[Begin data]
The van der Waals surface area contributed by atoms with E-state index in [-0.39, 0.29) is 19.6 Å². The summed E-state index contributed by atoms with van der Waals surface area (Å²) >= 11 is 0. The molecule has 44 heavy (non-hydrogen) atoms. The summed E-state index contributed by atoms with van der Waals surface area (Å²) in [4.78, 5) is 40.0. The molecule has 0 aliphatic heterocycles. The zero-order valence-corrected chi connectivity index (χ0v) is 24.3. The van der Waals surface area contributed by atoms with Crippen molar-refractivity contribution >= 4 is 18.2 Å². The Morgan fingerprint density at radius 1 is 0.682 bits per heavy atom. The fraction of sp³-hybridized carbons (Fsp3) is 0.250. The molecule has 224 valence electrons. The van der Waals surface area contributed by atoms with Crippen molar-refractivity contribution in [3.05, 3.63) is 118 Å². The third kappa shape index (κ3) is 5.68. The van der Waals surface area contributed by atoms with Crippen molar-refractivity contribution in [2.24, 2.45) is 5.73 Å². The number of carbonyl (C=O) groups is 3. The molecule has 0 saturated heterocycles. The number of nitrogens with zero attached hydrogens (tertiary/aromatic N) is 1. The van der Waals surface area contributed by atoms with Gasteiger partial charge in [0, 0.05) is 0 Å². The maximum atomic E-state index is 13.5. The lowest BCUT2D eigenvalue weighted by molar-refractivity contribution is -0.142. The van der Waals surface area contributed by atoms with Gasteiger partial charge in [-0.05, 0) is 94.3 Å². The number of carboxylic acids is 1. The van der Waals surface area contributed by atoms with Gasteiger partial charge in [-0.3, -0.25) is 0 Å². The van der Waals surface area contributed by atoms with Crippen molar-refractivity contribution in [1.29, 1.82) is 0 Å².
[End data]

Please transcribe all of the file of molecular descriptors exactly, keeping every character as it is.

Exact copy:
The van der Waals surface area contributed by atoms with E-state index in [-0.39, 0.29) is 19.6 Å². The summed E-state index contributed by atoms with van der Waals surface area (Å²) >= 11 is 0. The molecule has 44 heavy (non-hydrogen) atoms. The summed E-state index contributed by atoms with van der Waals surface area (Å²) in [4.78, 5) is 40.0. The molecule has 0 aliphatic heterocycles. The zero-order valence-corrected chi connectivity index (χ0v) is 24.3. The van der Waals surface area contributed by atoms with Crippen molar-refractivity contribution >= 4 is 18.2 Å². The Morgan fingerprint density at radius 1 is 0.682 bits per heavy atom. The fraction of sp³-hybridized carbons (Fsp3) is 0.250. The molecule has 224 valence electrons. The van der Waals surface area contributed by atoms with Crippen molar-refractivity contribution in [3.05, 3.63) is 118 Å². The third kappa shape index (κ3) is 5.68. The van der Waals surface area contributed by atoms with Crippen molar-refractivity contribution in [2.24, 2.45) is 5.73 Å². The number of carbonyl (C=O) groups is 3. The molecule has 0 saturated heterocycles. The number of nitrogens with zero attached hydrogens (tertiary/aromatic N) is 1. The van der Waals surface area contributed by atoms with Gasteiger partial charge in [0, 0.05) is 0 Å². The maximum atomic E-state index is 13.5. The lowest BCUT2D eigenvalue weighted by molar-refractivity contribution is -0.142. The van der Waals surface area contributed by atoms with Gasteiger partial charge in [-0.05, 0) is 94.3 Å². The number of carboxylic acids is 1. The van der Waals surface area contributed by atoms with Gasteiger partial charge in [-0.3, -0.25) is 0 Å². The van der Waals surface area contributed by atoms with Crippen molar-refractivity contribution in [1.29, 1.82) is 0 Å².